President Donald Trump’s failure to denounce white supremacy in the wake of massacres at two New Zealand mosques is being called out by a member of one of his favorite media corporations.
Fox Business Network host and Wall Street Journal editor-at-large Gerry Baker argued on Tuesday that the hate movement identifies with the president, pointing out that he hasn’t done much to change that perception.
“I think there’s no question that white supremacists, large numbers of white supremacists, see Donald Trump and other people like him as kind of on their side,” he said.
Baker said Trump should be taking a clear stance on the matter but defended the president’s response to violence at the 2017 Unite the Right neo-Nazi rally in Charlottesville, Virginia.
“I think Donald Trump was very, very badly misrepresented over the famous Charlottesville incident, where he was famously reported as saying ‘there is good people on both sides,’” Baker said. “He wasn’t actually saying there were good neo-Nazis ... but as sometimes happens, he didn’t get his message across very clearly.”
Trump’s exact words were that the rally included “some very fine people.” He also pinned the blame on “both sides” even though Heather Heyer, who was demonstrating against the rally, was killed by a white supremacist.
Given Trump’s Islamophobic rhetoric, Baker said, “he and others could do a better job of standing up directly and denouncing” white supremacists.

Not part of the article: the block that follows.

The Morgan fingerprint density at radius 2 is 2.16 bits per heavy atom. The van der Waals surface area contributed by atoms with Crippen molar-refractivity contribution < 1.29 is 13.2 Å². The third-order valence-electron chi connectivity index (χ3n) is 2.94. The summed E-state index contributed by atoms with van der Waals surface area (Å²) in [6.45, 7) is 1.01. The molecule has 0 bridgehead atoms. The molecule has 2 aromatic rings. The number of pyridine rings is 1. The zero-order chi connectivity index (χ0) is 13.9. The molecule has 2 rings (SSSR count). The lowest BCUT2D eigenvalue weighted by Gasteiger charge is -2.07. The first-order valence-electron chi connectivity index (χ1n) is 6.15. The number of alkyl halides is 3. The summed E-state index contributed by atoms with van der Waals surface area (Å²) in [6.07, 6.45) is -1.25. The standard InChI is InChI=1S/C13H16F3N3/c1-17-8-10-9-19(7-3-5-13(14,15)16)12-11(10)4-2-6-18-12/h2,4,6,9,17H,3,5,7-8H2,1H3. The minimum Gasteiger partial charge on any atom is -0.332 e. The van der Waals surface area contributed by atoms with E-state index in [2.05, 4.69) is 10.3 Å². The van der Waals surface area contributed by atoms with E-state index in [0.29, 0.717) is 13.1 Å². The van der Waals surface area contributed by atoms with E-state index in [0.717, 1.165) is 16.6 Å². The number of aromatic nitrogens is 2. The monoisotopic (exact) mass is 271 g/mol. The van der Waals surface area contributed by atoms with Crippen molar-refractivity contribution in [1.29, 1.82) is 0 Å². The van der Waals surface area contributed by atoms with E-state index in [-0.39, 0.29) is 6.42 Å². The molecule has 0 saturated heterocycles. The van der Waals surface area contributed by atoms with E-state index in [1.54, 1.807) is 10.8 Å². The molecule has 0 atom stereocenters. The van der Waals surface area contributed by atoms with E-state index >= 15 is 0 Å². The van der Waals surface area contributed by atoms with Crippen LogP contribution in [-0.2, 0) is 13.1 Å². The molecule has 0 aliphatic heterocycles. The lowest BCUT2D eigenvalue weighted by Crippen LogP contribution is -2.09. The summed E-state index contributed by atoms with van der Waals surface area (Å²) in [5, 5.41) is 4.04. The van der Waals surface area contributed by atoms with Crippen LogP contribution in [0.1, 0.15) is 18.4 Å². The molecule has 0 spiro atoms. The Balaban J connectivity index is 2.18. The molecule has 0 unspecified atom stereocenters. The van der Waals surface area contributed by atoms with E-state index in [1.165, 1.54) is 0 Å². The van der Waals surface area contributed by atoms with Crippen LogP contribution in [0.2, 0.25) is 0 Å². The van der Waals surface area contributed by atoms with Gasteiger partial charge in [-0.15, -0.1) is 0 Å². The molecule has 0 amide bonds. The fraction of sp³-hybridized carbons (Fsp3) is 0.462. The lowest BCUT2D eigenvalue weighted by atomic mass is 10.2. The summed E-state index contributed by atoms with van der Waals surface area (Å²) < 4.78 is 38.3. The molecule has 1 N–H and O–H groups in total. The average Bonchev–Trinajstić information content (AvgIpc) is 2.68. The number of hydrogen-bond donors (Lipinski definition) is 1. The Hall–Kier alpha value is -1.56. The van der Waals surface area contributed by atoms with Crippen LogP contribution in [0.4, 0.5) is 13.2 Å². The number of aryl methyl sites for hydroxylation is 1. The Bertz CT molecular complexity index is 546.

The alleged gunman behind the New Zealand attack on Friday killed 50 people and injured dozens more. He appears to have harbored white supremacist views and hatred for Muslim immigrants, according to a 74-page manifesto posted online before the massacre.
It called Trump “a symbol of renewed white identity and common purpose.”
Attempting to prove the shooter is not a Trump follower, presidential counselor Kellyanne Conway urged the public on Monday to read the full document despite its dangerous promotion of extremism.
In a press conference hours after the violence unfolded, Trump claimed that he didn’t really see a rise in white nationalism, describing it as “a small group of people” even though Anti-Defamation League data indicates a dramatic spike in hateful propaganda over the past year.
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